Like any forward-looking leader, you encourage your team to make mistakes. But odds are, they don't believe you really mean it. Here's how to fix that.
You know the concept of dark data? Most companies are sitting on valuable information that either they fail to use or don’t realize they have in the first place. One of the most valuable strains of this dark data are mistakes that well-meaning employees make in pursuit of innovation. Usually, your employees will quickly sweep the story of their mistake under the rug to minimize reputational damage. That can be an enormous missed opportunity. As the boss, you want to bring these dark data into the light so that your company can beneft from their silver linings.
Some ideas on how to do that:
Create a mistake bank. John Caddell founder of the Caddell Insight Group, set up a public website where anyone can deposit their mistakes--anonymously if they wish--so that others don’t fall into the same trap. If you do the same internally, make sure to include near-misses, just as the Federal Aviation Administration does, and for the same reason. For example, the Danish company Grundfoss, the world’s leading manufacturer of pumps, asks workers on the assembly line to record whenever something almost goes wrong. They learn as much from these near misses as from actual screw-ups--and at a much lower cost.
Run a competition. When I published my book Brilliant Mistakes with Wharton Digital Press, the publisher invited people to submit stories of mistakes that were a net gain--that is, mistakes that had fortuitously led to advances that more than made up for the cost of the mistake. Start running such competitions in your own company to foster a genuine learning culture or, in a related vein, orchestrate Innovation Tournaments.
Hand out a Golden Egg Award. One company president began asking managers to share mistakes at their monthly meeting. At first the managers were reluctant to open up about any egg on their faces, but eventually these confessionals became a favorite part of the session. The president devised a simple and modest trophy--a L’eggs pantyhose plastic egg with some gold spray paint--to honor the best mistake of the month. At first the trophies stayed in the desk drawer of the (un)lucky winner. But over time, winners became proud enough to place the trophy on their desk for an entire month.
Foster limited sloppiness. The biologist and Nobel Laureate Max Delbrück (1906-1981) recommended what he called “the principle of limited sloppiness.” He advised his students to be sloppy enough in their lab experiments to allow for the unexpected, but not so sloppy that they could not identify the reasons for any anomalous results. Alexander Fleming’s discovery of penicillin is a famous example of the power of limited sloppiness. Fleming let his petri dishes get badly contaminated one summer and then noticed that certain spores that had blown in through the open window inhibited bacterial growth at the edges. In essence, he pulled an epic medical advance from his trash can.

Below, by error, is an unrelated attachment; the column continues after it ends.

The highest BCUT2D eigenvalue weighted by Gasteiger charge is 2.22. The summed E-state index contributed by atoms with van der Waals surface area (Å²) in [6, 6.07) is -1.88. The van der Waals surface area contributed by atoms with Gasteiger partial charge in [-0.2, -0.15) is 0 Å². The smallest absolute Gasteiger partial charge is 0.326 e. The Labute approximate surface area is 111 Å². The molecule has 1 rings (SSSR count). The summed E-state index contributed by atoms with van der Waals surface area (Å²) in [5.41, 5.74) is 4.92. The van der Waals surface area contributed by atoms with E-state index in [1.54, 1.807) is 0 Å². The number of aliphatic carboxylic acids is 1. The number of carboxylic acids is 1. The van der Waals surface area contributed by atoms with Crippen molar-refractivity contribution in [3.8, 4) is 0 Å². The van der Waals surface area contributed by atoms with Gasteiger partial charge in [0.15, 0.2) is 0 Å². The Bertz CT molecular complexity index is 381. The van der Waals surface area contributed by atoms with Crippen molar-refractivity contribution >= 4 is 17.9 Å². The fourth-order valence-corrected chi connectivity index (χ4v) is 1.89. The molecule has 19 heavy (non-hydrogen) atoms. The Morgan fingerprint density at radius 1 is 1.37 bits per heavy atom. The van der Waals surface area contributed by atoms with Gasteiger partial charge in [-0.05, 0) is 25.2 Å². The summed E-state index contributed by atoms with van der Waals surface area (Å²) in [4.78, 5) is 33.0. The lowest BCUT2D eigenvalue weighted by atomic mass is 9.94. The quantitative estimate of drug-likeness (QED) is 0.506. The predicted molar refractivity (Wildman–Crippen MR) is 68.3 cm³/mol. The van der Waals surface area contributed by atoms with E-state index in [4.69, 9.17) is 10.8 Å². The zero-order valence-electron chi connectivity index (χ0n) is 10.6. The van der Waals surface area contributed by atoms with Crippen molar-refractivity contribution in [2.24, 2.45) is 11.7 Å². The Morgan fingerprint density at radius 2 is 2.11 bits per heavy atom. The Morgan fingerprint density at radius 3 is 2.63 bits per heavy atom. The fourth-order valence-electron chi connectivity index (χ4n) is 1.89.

Make deliberate mistakes. Bob Galvin, a longtime CEO of Motorola, was renowned for encouraging contrarian thinking. He wanted people to challenge themselves by remaining constantly in motion. If the train goes right and everyone jumps on board, try to make the case why it should go left instead, he would counsel. After projects were ranked for funding and the cut-off line drawn at, say, project 15, he would find funds for projects 16 and 17 as well. David Ogilvy, founder of advertising giant Ogilvy & Mather, did roughly the same: he would run advertisements that he and his team did not believe would work just to test their theories.
Discuss Work Mistakes in Performance Reviews.When giving reviews, make sure to ask your team for examples of learning from mistakes. If people can’t supply credible examples, warn them that the next time around this will cost them in their bonus since they clearly are not taking enough risk. Apart from individual reviews, orchestrate team discussions. After one hospital looked into medical errors, they realized that nurses were most likely to make drug mistakes--about type, dosage, timing, side effects etc.--when they got interrupted. So now, when they administer medicines, nurses wear a cap or other sign that signals clearly “don’t disturb.” Drug errors have dropped significantly.
Training and Learning. Most people don’t understand why mistakes can be so valuable or how to learn from them. To make the connection clear, first teach them to frame any mistake as a learning opportunity. Remember that A.G. Laffley, CEO of P&G, once famously labeled mistake as gifts. Second, emphasize that perfection is not the ultimate goal; learning is. British consultancy NixonMcInnes celebrates its employees’ confessions of mistakes at a meeting held every few weeks, which it calls the "Church of Fail."
Mining the dark data of mistakes is not easy but the rewards can be great. After all, you are trying to change people’s minds as well as your organization’s culture. Both kinds of change are urgent today. At this moment of rapid, momentous change, the race no longer goes to the swiftest. It goes to the swiftest learners.
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